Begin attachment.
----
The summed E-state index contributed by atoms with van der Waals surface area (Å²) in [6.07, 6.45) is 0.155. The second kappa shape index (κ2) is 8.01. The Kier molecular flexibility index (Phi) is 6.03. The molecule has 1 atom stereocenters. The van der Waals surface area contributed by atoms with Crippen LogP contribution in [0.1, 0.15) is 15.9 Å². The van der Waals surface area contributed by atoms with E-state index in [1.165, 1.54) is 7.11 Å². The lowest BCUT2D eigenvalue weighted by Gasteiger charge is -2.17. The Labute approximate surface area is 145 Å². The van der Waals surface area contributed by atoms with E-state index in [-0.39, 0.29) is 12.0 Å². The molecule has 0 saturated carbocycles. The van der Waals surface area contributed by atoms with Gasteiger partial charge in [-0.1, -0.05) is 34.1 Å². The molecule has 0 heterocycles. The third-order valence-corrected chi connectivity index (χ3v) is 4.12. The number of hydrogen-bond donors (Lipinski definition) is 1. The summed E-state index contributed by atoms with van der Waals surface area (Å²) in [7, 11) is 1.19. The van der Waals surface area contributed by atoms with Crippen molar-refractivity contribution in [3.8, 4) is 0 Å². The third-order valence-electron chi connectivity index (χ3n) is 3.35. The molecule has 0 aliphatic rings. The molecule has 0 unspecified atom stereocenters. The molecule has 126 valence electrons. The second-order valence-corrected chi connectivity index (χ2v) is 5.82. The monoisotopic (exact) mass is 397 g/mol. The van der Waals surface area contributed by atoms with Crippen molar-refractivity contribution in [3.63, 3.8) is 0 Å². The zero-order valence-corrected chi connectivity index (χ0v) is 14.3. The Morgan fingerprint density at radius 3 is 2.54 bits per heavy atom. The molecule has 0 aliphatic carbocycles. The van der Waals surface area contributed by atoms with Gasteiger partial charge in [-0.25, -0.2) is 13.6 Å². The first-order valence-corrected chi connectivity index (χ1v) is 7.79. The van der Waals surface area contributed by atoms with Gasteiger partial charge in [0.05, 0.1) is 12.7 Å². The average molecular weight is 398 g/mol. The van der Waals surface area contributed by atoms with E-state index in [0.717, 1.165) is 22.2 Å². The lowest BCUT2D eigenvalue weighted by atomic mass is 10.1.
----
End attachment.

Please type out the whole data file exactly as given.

The summed E-state index contributed by atoms with van der Waals surface area (Å²) in [6.07, 6.45) is 0.155. The second kappa shape index (κ2) is 8.01. The Kier molecular flexibility index (Phi) is 6.03. The molecule has 1 atom stereocenters. The van der Waals surface area contributed by atoms with Crippen LogP contribution in [0.1, 0.15) is 15.9 Å². The van der Waals surface area contributed by atoms with E-state index in [1.165, 1.54) is 7.11 Å². The lowest BCUT2D eigenvalue weighted by Gasteiger charge is -2.17. The Labute approximate surface area is 145 Å². The van der Waals surface area contributed by atoms with E-state index in [-0.39, 0.29) is 12.0 Å². The molecule has 0 saturated carbocycles. The van der Waals surface area contributed by atoms with Gasteiger partial charge in [-0.1, -0.05) is 34.1 Å². The molecule has 0 heterocycles. The third-order valence-corrected chi connectivity index (χ3v) is 4.12. The number of hydrogen-bond donors (Lipinski definition) is 1. The summed E-state index contributed by atoms with van der Waals surface area (Å²) in [7, 11) is 1.19. The van der Waals surface area contributed by atoms with Crippen molar-refractivity contribution in [3.8, 4) is 0 Å². The third-order valence-electron chi connectivity index (χ3n) is 3.35. The molecule has 0 aliphatic rings. The molecule has 0 unspecified atom stereocenters. The molecule has 126 valence electrons. The second-order valence-corrected chi connectivity index (χ2v) is 5.82. The monoisotopic (exact) mass is 397 g/mol. The van der Waals surface area contributed by atoms with Crippen molar-refractivity contribution in [3.63, 3.8) is 0 Å². The zero-order valence-corrected chi connectivity index (χ0v) is 14.3. The Morgan fingerprint density at radius 3 is 2.54 bits per heavy atom. The molecule has 0 aliphatic carbocycles. The van der Waals surface area contributed by atoms with Gasteiger partial charge in [-0.25, -0.2) is 13.6 Å². The first-order valence-corrected chi connectivity index (χ1v) is 7.79. The van der Waals surface area contributed by atoms with Gasteiger partial charge in [0.05, 0.1) is 12.7 Å². The average molecular weight is 398 g/mol. The van der Waals surface area contributed by atoms with E-state index in [0.717, 1.165) is 22.2 Å². The lowest BCUT2D eigenvalue weighted by atomic mass is 10.1.